Dourson responded to complaints about his record at his confirmation hearing earlier this month, saying that he would "dedicate my mind, body and spirit to the work of this office" and enforce the chemical safety laws currently on the books."


Gillibrand blasts Dourson: But at least one Democrat hit back at the EPA for allowing Dourson to work at the agency early.

"The fact that he has already begun advising the EPA administrator shows contempt for the committee's role in his nomination process and more importantly a profound disrespect to the families who are terrified about what toxic chemicals are going to do to their children's health," Gillibrand said, calling for the EPA to cut ties with Dourson until the Senate could vote on him.  

Read more about Dourson here, and Gillibrand's response here.


SENATORS WANT TO SPEED 'SMALL-SCALE' NATURAL GAS EXPORTS: Sens. Bill CassidyWilliam (Bill) Morgan CassidyTrump signs bills banning drug pricing 'gag clauses' Dem ad accuses Heller of 'lying' about record on pre-existing conditions GOP senator suggests criminal referral for third Kavanaugh accuser's 'apparently false affidavit' MORE (R-La.) and Marco RubioMarco Antonio RubioMeghan McCain calls Russian attacks against her father the 'highest compliment' to her family The Memo: Saudi storm darkens for Trump GOP leaders hesitant to challenge Trump on Saudi Arabia MORE (R-Fla.) introduced a bill Wednesday to expedite approvals to export liquefied natural gas (LNG) in "small-scale" volumes.

Under the bill, applications to export up to 51.1 billion cubic feet of natural gas per day to nearly any country would get Energy Department approval "without modification or delay."

Currently, all natural gas exports from the contiguous United States must be extensively reviewed and certified by the Energy Department as being in the "public interest" before they can proceed.

"This bill promotes the growth of American natural gas, creating well-paying jobs with good benefits for hardworking families in Louisiana," Cassidy said in a statement.

"The faster approval of small-scale natural gas shipments will create American jobs, improve Caribbean energy security and lower greenhouse gas emissions," he continued.

"Expedited approval of small-scale natural gas exports would strengthen an emerging sector of Florida's economy," said Rubio.

Read more here.


ON TAP THURSDAY: The Senate is planning a "vote-a-rama" on its proposed budget resolution, a marathon series of votes in which the upper chamber could vote on non-binding amendments on any number of subjects.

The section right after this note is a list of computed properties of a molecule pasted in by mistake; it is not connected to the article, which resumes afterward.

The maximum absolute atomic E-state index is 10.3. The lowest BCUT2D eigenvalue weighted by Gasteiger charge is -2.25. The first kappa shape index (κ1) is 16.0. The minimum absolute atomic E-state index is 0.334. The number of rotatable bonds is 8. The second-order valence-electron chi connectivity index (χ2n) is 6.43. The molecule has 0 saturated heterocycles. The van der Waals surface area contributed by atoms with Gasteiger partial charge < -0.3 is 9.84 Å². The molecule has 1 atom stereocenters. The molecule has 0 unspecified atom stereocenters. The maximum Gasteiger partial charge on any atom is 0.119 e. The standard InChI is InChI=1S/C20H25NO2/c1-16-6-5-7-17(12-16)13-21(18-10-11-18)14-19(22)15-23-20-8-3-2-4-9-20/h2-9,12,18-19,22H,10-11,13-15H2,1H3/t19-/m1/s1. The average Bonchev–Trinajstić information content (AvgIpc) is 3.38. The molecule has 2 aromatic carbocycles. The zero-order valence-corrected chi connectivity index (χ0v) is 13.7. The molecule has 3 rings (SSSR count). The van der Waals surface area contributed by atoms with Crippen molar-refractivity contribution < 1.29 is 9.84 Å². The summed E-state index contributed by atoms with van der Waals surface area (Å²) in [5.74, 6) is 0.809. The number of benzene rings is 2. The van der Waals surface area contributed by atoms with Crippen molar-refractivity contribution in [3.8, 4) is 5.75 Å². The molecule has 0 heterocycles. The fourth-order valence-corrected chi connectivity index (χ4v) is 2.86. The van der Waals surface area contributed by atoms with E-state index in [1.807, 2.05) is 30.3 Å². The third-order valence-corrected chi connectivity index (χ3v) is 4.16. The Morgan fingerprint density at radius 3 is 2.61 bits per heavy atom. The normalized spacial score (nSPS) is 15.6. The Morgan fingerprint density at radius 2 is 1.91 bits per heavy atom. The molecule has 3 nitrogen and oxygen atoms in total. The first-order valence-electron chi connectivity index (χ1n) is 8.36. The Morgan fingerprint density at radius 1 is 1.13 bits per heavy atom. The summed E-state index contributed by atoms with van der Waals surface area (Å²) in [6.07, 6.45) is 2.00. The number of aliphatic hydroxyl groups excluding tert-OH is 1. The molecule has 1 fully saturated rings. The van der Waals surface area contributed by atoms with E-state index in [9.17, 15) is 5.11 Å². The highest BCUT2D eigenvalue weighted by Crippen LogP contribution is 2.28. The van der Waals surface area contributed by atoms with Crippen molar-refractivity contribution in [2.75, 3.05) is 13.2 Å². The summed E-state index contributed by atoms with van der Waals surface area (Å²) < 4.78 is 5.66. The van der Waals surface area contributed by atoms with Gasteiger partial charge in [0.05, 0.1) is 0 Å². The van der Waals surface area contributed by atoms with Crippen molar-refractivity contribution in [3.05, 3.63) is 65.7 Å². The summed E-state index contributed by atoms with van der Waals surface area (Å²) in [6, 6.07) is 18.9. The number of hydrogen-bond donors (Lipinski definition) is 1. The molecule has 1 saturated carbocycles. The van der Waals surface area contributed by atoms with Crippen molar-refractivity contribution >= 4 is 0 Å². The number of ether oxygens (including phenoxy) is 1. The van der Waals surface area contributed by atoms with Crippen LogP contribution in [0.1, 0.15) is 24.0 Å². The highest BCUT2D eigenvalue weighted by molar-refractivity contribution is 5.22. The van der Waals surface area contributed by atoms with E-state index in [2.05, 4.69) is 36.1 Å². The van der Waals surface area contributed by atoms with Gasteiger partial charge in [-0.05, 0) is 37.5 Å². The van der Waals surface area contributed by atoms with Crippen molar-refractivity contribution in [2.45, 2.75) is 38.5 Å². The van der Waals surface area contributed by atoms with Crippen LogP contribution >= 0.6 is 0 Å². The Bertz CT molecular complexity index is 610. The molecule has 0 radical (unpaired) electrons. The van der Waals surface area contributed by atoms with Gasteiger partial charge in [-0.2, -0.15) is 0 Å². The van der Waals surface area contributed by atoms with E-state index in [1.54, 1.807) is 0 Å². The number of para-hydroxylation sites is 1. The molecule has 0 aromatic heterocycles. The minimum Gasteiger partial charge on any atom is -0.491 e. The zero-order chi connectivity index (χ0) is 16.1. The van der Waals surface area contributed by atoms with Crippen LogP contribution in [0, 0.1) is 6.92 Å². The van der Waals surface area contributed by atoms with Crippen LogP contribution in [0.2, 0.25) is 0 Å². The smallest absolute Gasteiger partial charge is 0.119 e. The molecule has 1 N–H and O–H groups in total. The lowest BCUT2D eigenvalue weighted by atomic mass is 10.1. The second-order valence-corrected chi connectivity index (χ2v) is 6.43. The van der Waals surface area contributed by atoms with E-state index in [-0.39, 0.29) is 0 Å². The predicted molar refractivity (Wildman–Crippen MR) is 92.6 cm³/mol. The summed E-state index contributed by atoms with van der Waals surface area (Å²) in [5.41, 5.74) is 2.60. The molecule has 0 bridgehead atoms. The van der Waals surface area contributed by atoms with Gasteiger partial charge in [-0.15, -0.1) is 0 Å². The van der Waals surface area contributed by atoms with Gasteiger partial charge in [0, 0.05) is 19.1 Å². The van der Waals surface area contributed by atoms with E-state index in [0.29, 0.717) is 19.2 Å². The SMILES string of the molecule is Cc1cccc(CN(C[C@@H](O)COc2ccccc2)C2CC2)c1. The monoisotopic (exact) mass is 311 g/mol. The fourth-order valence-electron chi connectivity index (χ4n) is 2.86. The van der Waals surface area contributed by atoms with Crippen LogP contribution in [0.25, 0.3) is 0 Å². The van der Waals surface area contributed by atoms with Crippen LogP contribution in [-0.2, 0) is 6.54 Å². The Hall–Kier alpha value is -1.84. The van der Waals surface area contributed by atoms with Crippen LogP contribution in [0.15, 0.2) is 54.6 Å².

Democrats have said that they plan to put forth an amendment to strip out language in the budget that could pave the way for an easy vote to allow oil drilling in the Arctic National Wildlife Refuge.

Previous budget vote-a-ramas have seen votes on topics like climate change and environmental regulations. None of those amendments have been announced yet, but they're still possible.


Join us Wednesday, Oct. 25 as The Hill goes one-on-one with Dr. Ben CarsonBenjamin (Ben) Solomon CarsonHUD official quits amid Interior Department watchdog controversy Inspector general: Zinke used taxpayer-funded travel for his wife Overnight Energy: Inspector general finds Zinke used taxpayer-funded travel for family | Interior says Trump appointee won't be new watchdog | EPA chief says agency taking climate report 'very seriously' MORE, Secretary of Housing and Urban Development, for a Newsmaker Series exclusive. We will discuss his agency's relief efforts in hurricane-affected areas, his priorities for the department and the growing need for affordable housing. RSVP Here



Deforestation in the Amazon fell by 16 percent in the year leading up to July 2017, the Brazilian government said, according to BBC News.

New Mexico officials have agreed to rewrite proposed science education standards that had caused anuproar by omitting information such as global warming and evolution, the Santa Fe New Mexican reports.

California's recent spate of wildfires has taken a significant hit on some major marijuana farms, the Associated Press reports.



Check out Wednesday's stories...

-Dem senator slams Trump EPA nominee for starting work before confirmation

-Dem senator puts holds on two EPA nominees

-Senate bill would fast-track 'small-scale' natural gas exports

-Controversial EPA nominee already working for agency

-Trump claims: My admin has done more in 9 months than any president ever